According to Winchell, the tree under which the stone was allegedly found had been destroyed before 1910, but several nearby poplars that witnesses estimated as being about the same size were cut down, and by counting their rings it was determined they were indeed around 30–40 years old (NB: letters were written to members of a team which had excavated at the find site in 1899, and their estimates from memory, without any reference to tree rings, ranged as low as 10–12 years in the case of county schools superintendent Cleve Van Dyke).[19] The surrounding county had not been settled until 1858, and settlement was severely restricted for a time by the Dakota War of 1862 (although it was reported that the best land in the township adjacent to Solem, Holmes City, was already taken by 1867, by a mixture of Swedish, Norwegian and "Yankee" settlers.[20])
Winchell also concluded that the weathering of the stone indicated the inscription was roughly 500 years old. Meanwhile, Flom found a strong apparent divergence between the runes used in the Kensington inscription and those in use during the 14th century. Similarly, the language of the inscription was modern compared to the Nordic languages of the 14th century.[18] The Kensington Runestone is currently on display at the Runestone Museum in Alexandria, Minnesota.[21]

In 1577, cartographer Gerardus Mercator wrote a letter containing the only detailed description of the contents of a geographical text about the Arctic region of the Atlantic, possibly written over two centuries earlier by one Jacob Cnoyen. Cnoyen had learned that in 1364, eight men had returned to Norway from the Arctic islands, one of whom, a priest, provided the King of Norway with a great deal of geographical information.[22] Books by scholars such as Carl Christian Rafn early in the 19th century revealed hints of reality behind this tale. A priest named Ivar Bardarsson, who had previously been based in Greenland, did turn up in Norwegian records from 1364 onward and copies of his geographical description of Greenland still survive. Furthermore, in 1354, King Magnus Eriksson of Sweden and Norway had issued a letter appointing a law officer named Paul Knutsson as leader of an expedition to the colony of Greenland, to investigate reports that the population was turning away from Christian culture.[23] Another of the documents reprinted by the 19th century scholars was a scholarly attempt by Icelandic Bishop Gisli Oddsson, in 1637, to compile a history of the Arctic colonies. He dated the Greenlanders' fall away from Christianity to 1342, and claimed that they had turned instead to America. Supporters of a 14th century origin for the Kensington runestone argue that Knutson may therefore have travelled beyond Greenland to North America, in search of renegade Greenlanders, most of his expedition being killed in Minnesota and leaving just the eight voyagers to return to Norway.[24]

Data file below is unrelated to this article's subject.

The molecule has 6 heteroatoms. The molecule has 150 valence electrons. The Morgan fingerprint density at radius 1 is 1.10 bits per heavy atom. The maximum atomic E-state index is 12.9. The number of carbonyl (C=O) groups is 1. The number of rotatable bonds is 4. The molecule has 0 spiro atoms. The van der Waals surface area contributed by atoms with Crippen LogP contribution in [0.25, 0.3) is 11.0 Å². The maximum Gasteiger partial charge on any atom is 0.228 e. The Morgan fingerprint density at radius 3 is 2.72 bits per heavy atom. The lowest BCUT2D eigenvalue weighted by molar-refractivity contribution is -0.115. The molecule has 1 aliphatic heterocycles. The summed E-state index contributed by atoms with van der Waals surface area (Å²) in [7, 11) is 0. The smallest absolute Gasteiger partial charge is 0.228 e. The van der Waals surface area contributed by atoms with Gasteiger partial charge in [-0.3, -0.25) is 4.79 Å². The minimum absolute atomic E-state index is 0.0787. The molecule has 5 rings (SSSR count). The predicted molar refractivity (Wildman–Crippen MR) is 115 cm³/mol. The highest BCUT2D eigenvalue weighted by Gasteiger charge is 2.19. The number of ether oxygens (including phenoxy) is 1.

However, there is no evidence that the Knutson expedition ever set sail (the government of Norway went through considerable turmoil in 1355) and the information from Cnoyen as relayed by Mercator states specifically that the eight men who came to Norway in 1364 were not survivors of a recent expedition, but descended from the colonists who had settled the distant lands, generations earlier.[22] Also, those early 19th century books, which aroused a great deal of interest among Scandinavian Americans would have been available to a late 19th century hoaxer.
Hjalmar Holand had proposed that interbreeding with Norse survivors might explain the "blond" Indians among the Mandan on the Upper Missouri River,[25] but in a multidisciplinary study of the stone, anthropologist Alice Beck Kehoe dismissed, as "tangential" to the Runestone issue, this and other historical references suggesting pre-Columbian contacts with 'outsiders', such as the Hochunk (Winnebago) story about an ancestral hero "Red Horn" and his encounter with "red-haired giants".[26]

Found Here:

The Kensington Rune Stone is a medieval artifact recently proven to be authentic. Read the story here of how, for over 100 years, repeated claims of hoax have been debunked forcing a major rewrite of American history.

In 1898, a Minnesota farmer unearthed this carved stone while felling a tree. It unleashed a storm of controversy that has still not abated today. Branded a hoax, the family of Olof Ohman endured scorn, ridicule and lies. The stone itself was “borrowed” by an unscrupulous researcher and never returned.

Over 100 years later, the stone rests in a small museum. While it had many adherents through the years, today new technology and newly discovered documents are tilting the scales sharply away from the possibility that the rune stone is the product of Olof’s hoax. These pages provide an overview of where we are with Kensington Rune Stone research. The information here is factual and correct but we do not claim to be unbiased - we believe the rune stone is genuine.

Found Here: